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<nettime> No Flesh Guaranteed...
marc on Fri, 23 Dec 2005 19:13:05 +0100 (CET)

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<nettime> No Flesh Guaranteed...

No Flesh Guaranteed...
A strange Net Art Project_by Marc Garrett.

No Flesh Guaranteed was originally put online in 1997. Since then it has 
expanded into three different sections as different types of works. All 
images were originally taken from free web sites that, regularly 
featured explicit photographs of sexuality.

All the three sites were taken off-line in 2004 due to bandwidth issues. 
At one point within two days there was over 1.8 million visitors, 
visiting the site. This crashed the server and left a rather large bill 
to pay. The mass visits occurred because many links to 'No Flesh 
Guaranteed' came from various blogs and web sites that featured pron as 
well. And even though it feels good to have many passing visitors to the 
net art work from people who would normally not see such work. The 
downside is that many visitors were those who wanted to just see raw 
acts of sexuality, rather than net art.

In one sense 'No Flesh Guaranteed' has managed to hijack a large section 
of the lusty Internet audience to view something different from their 
usual, salivating experience, but whether this matters as a cultural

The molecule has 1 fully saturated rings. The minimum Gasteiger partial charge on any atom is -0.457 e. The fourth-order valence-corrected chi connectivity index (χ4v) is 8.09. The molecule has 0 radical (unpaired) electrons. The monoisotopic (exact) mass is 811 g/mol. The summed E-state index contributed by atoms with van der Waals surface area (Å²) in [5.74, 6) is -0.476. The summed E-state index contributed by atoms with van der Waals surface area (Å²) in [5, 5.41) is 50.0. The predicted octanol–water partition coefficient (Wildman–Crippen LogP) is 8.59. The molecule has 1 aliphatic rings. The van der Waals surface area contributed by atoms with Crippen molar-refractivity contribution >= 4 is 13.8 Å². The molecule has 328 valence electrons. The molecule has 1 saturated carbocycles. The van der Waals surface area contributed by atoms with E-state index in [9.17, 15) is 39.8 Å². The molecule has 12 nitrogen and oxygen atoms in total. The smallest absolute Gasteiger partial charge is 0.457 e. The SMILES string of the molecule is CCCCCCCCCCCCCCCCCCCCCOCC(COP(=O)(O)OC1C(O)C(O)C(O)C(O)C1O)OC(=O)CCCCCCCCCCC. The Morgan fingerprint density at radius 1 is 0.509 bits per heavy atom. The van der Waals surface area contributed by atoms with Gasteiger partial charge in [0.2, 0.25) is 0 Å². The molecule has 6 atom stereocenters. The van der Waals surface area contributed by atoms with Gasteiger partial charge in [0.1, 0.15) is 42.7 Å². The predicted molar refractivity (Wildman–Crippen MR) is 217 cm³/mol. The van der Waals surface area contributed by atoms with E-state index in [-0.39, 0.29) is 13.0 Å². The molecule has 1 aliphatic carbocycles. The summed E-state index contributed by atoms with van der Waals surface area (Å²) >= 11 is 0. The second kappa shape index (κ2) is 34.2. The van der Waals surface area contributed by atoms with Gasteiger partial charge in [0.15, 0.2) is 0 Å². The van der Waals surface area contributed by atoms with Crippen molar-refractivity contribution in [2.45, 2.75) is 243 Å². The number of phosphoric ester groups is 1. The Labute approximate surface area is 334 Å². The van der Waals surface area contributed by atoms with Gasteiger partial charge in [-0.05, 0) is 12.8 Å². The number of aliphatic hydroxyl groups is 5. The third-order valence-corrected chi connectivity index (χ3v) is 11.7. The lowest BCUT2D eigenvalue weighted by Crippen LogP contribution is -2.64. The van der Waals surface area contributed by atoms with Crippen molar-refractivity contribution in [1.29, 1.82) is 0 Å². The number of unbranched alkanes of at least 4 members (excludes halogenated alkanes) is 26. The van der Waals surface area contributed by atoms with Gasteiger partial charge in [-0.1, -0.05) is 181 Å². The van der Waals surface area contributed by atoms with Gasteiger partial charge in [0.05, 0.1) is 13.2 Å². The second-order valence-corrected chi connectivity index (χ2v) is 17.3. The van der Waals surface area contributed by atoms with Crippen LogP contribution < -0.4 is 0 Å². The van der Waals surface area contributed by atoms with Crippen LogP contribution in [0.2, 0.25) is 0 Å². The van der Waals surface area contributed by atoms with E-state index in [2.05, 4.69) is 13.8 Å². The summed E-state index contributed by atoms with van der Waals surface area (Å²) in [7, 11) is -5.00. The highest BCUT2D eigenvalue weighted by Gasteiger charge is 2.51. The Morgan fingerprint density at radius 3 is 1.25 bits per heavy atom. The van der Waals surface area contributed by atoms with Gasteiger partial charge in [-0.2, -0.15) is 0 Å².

maneuver is another issue that needs to be explored in a wider context 
and imaginative debate.

In the end, this work is a creative, activist play on the idea of 
people, not wanting to view sexuality and finding the images of such 
activities extricated. So that they feel more secure and comforted in 
their (self-imposed) state of denial, which is of course is a very 
common and psychological problem for the many who cannot deal with the 
feral nature of humanity and its more pleasurable aspects.

It is also about the absence of something and what we fill that void 
with, instead of what is actually there. Yet the context itself leaves 
the spectre or ghosts of such acts, still there in spirit, lurking and 
leaving outlined traces of what was once there before; which in turn 
leaves a message that is altogether a more sinister conundrum.


p.s. if anyone wishes to write about this project at, please do.
I am also working out new ways of exhibiting this stuff in a more 
realtional context, but more about that another time.

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